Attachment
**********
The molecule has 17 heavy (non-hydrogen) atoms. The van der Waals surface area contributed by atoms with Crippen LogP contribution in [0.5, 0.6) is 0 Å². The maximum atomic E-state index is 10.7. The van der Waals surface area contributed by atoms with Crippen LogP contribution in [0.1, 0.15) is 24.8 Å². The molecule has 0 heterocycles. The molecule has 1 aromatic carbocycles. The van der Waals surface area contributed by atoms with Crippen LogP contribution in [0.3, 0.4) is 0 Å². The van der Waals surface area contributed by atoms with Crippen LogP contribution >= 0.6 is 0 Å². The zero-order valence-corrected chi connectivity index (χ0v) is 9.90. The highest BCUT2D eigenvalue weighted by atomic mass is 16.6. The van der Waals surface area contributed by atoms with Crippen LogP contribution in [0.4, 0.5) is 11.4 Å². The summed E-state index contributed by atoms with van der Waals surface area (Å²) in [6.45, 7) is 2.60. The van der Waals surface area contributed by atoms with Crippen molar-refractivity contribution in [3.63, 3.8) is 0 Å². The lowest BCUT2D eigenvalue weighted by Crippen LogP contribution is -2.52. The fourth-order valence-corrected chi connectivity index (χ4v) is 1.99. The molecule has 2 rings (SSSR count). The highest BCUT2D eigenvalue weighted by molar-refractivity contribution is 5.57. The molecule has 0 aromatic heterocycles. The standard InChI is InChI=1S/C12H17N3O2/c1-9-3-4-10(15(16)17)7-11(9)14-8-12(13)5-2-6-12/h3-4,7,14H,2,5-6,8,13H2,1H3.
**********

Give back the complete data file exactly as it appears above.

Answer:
The molecule has 17 heavy (non-hydrogen) atoms. The van der Waals surface area contributed by atoms with Crippen LogP contribution in [0.5, 0.6) is 0 Å². The maximum atomic E-state index is 10.7. The van der Waals surface area contributed by atoms with Crippen LogP contribution in [0.1, 0.15) is 24.8 Å². The molecule has 0 heterocycles. The molecule has 1 aromatic carbocycles. The van der Waals surface area contributed by atoms with Crippen LogP contribution in [0.3, 0.4) is 0 Å². The van der Waals surface area contributed by atoms with Crippen LogP contribution >= 0.6 is 0 Å². The zero-order valence-corrected chi connectivity index (χ0v) is 9.90. The highest BCUT2D eigenvalue weighted by atomic mass is 16.6. The van der Waals surface area contributed by atoms with Crippen LogP contribution in [0.4, 0.5) is 11.4 Å². The summed E-state index contributed by atoms with van der Waals surface area (Å²) in [6.45, 7) is 2.60. The van der Waals surface area contributed by atoms with Crippen molar-refractivity contribution in [3.63, 3.8) is 0 Å². The lowest BCUT2D eigenvalue weighted by Crippen LogP contribution is -2.52. The fourth-order valence-corrected chi connectivity index (χ4v) is 1.99. The molecule has 2 rings (SSSR count). The highest BCUT2D eigenvalue weighted by molar-refractivity contribution is 5.57. The molecule has 0 aromatic heterocycles. The standard InChI is InChI=1S/C12H17N3O2/c1-9-3-4-10(15(16)17)7-11(9)14-8-12(13)5-2-6-12/h3-4,7,14H,2,5-6,8,13H2,1H3.